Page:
Twin brothers Dan and Mike Burroughs didn’t hang out with one another much after high school in Swarthmore, Pa.
After graduation, they went their separate ways — followed different paths.
Dan (older by a few minutes) pursued an engineering career, designing innovative bridges worldwide. He also studied painting and sculpture at the Pennsylvania Academy of Fine Arts and spent five years producing large welded metal artwork.
Mike, a licensed architect, became an illustrator for architectural projects. He composed intricate drawings of buildings and businesses back in the day when it was a highly-skilled profession and not a computer graphics program.
Now 68, both live on Whidbey Island, both are active in the arts community and both volunteer for many organizations. Since retiring on Whidbey, they joined forces to start a plein air painting group and a weekly arts discussion group.
“We lived in separate cities for 45 years,” Dan pointed out. “I was in Chicago and Mike in Boston and Seattle.”
Seen in double around the island for going on eight years, they now have an exhibit of their work called “Brothers with Brushes.”
They are the featured artists at Freeland’s Unitarian Universalist Congregation Gallery of Art.
Although both enjoy setting up easels outdoors, their individual styles capture differing views of Whidbey’s life and landscapes.
Dan prefers painting with oils. His work tends to be darker, more layered and nuanced.
“I like industrial scenes, boats, bridges, trucks, warehouses,” he said.
Mike is a quick-draw sketcher who can recreate a scene in front of him in two hours or less. Using ink and watercolor, his pieces tend to be loose, colorful and expressive.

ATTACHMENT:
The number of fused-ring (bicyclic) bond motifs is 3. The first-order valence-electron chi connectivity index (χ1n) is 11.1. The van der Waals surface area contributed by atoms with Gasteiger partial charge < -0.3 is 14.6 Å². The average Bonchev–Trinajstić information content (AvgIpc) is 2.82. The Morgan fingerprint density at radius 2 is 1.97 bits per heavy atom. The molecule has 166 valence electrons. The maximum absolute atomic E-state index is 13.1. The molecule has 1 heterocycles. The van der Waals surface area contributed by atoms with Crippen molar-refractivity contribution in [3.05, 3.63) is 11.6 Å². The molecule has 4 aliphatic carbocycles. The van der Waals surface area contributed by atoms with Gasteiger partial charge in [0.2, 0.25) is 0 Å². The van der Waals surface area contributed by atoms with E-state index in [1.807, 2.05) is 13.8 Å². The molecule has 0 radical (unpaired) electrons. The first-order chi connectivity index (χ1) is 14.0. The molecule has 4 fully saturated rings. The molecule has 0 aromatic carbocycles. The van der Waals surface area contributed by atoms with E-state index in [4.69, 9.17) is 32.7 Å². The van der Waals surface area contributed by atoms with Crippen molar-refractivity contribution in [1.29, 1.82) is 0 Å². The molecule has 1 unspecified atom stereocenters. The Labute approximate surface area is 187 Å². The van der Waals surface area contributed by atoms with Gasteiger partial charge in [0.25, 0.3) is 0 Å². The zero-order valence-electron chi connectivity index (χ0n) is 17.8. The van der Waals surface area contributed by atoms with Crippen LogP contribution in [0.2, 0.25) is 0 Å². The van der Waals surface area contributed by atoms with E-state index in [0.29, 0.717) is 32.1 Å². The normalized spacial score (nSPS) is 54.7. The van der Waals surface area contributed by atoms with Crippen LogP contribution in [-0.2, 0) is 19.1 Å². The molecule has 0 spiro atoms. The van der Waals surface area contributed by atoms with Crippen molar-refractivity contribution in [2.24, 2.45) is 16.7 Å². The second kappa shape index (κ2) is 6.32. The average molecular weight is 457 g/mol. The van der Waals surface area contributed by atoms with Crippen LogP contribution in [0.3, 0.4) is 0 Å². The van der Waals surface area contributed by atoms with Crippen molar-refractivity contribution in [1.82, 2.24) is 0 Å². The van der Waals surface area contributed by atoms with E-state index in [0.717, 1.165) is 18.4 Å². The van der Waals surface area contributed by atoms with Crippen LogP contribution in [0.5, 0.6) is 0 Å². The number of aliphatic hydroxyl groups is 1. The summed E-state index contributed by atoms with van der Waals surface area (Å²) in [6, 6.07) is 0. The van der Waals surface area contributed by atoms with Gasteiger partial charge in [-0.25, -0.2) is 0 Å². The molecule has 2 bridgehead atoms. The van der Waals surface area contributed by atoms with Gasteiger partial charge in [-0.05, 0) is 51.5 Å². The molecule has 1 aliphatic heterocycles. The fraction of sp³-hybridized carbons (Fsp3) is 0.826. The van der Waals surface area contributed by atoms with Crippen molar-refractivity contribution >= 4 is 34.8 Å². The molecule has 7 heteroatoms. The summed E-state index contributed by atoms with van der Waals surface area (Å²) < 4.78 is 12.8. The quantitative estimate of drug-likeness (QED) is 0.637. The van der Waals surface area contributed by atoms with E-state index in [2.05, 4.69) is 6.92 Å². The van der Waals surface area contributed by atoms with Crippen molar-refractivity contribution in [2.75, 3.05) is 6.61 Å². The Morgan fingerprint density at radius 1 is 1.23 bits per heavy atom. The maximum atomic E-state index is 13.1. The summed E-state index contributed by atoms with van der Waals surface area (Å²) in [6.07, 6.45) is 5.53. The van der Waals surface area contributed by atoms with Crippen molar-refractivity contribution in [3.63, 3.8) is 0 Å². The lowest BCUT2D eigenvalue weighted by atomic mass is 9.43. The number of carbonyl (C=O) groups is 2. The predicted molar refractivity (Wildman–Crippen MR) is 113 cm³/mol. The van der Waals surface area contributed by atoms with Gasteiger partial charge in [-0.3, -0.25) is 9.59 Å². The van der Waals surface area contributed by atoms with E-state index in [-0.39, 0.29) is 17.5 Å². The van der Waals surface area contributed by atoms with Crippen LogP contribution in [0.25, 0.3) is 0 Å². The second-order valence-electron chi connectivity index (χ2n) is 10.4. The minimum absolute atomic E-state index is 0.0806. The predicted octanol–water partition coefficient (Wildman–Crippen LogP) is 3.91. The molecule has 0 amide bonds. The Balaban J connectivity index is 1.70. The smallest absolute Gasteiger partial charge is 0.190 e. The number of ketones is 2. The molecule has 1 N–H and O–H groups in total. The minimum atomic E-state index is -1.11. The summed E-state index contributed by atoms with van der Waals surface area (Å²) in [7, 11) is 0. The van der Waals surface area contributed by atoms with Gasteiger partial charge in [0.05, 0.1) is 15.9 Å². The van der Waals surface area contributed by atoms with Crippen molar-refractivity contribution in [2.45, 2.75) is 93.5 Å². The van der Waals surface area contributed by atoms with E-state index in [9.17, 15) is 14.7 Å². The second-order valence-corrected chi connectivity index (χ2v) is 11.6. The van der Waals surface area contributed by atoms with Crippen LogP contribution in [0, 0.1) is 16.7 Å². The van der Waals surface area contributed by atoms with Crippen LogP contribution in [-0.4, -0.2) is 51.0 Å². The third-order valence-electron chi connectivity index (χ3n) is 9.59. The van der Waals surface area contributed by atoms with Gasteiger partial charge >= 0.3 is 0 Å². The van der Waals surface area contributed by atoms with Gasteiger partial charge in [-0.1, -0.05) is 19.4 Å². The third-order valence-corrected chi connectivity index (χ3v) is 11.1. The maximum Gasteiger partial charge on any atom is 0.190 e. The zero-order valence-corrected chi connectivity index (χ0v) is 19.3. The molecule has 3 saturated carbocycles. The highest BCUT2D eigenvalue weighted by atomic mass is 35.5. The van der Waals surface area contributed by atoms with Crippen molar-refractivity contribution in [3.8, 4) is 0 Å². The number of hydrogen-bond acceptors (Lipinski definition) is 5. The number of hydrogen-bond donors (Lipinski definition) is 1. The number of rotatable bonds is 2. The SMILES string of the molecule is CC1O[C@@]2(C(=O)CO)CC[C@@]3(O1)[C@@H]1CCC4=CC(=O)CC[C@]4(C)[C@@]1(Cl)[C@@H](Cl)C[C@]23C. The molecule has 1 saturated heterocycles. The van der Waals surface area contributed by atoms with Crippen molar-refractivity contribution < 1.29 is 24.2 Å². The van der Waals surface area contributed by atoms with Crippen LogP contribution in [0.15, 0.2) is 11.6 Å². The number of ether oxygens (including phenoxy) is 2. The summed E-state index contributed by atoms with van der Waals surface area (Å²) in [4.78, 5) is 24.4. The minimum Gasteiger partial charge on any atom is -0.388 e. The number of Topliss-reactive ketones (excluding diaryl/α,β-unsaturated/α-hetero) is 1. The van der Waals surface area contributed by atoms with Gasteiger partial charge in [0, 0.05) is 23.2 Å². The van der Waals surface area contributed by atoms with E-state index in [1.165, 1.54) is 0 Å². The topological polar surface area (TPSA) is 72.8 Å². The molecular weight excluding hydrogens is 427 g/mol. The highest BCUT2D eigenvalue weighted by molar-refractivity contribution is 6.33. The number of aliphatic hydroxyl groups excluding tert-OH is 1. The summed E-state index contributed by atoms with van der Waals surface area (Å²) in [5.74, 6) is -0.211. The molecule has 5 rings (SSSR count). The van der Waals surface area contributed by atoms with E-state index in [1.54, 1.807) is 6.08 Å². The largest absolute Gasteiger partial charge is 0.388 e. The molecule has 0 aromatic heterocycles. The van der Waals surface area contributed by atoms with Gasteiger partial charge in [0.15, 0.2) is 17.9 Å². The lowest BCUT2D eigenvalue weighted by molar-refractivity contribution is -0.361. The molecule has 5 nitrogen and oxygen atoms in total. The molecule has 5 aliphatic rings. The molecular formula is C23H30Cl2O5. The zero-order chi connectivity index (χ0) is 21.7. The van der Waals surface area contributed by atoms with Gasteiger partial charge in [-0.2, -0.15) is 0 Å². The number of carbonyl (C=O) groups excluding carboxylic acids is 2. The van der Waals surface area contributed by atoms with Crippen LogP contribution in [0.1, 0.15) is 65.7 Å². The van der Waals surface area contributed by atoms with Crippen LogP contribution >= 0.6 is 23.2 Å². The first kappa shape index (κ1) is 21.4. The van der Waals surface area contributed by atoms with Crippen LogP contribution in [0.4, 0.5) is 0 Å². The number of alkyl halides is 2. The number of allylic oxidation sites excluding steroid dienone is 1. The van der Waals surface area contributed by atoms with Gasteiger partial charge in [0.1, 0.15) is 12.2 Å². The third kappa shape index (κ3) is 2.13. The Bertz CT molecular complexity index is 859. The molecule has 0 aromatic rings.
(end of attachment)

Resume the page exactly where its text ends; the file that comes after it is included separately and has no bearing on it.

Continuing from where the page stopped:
“I love to go out on a sunny afternoon and sketch the street,” he said. “I use ink so I can’t go back and change it.”
At times, Mike also works in acrylics and oils to paint landscapes. He’s also known for his large format pen and ink drawings.
Both brothers say sales of their work cover the cost of art supplies.
While Dan received formal art training, Mike views his sketching as a natural extension of his architectural illustrations.
But both started out their art careers the same way, drawing and sketching with crayons and paper their grandmother gave them.
“I did take a sketching class,” Mike said. “I liked it so much I took it five times.”
Dan Burroughs also hones his craft in a classroom. He’s a fan of artist Deon Matzen, who teaches art at the Island Senior Resource Center in Bayview.
“I go there every single week, every Wednesday,” Dan said. “It keeps me painting and provides me with discipline and inspiration.”
There’s also a third Burroughs brother, Brian, who’s active in South Whidbey theater.
They all ended up here by way of their grandparents, who bought land in Clinton in the 1940s. Their early years were spent in Seattle, where their father worked at Boeing; summers were Whidbey wandering time.
Art wasn’t really on his mind, Dan said, when he and his wife decided to move to Whidbey.
“I never thought about it when I retired here,” Dan said. “It was a great wonderful surprise to see how many artists there are.”
Dan lives in a craftsman-style house with a view of Holmes Harbor while Mike lives next to their grandparents’ original house.
Dan and Mike can often be found at House of Hope in Langley maintaining the property that provides transitional housing for women and families and is run by the Whidbey Homeless Coalition.
Although the twins may seem to have similar low-key, laid-back personalities, they’re always in motion.
“We’re pretty industrious,” said Dan. “We’re either remodeling a house or helping with repairs. We’re always pretty busy.”
They also helped start a Friday morning art discussion at the South Whidbey Commons in Langley.
“We bring paintings in and talk about them,” Dan said. “But it’s for all mediums, photographers, glass artists, all visual artists.”
The plein air artist group they formed starts back up in April. A group of a dozen or so artists meet weekly at a designated spot on the island to line up their easels and draw away the day.
Sometimes they steal the scene away from the spectacular scenery.
“When we’re at Deception Pass, there’s so many people there visiting from around the world,” Mike said. “Of course, they stop and look at what we’re doing.
“I think we spend half the time talking.”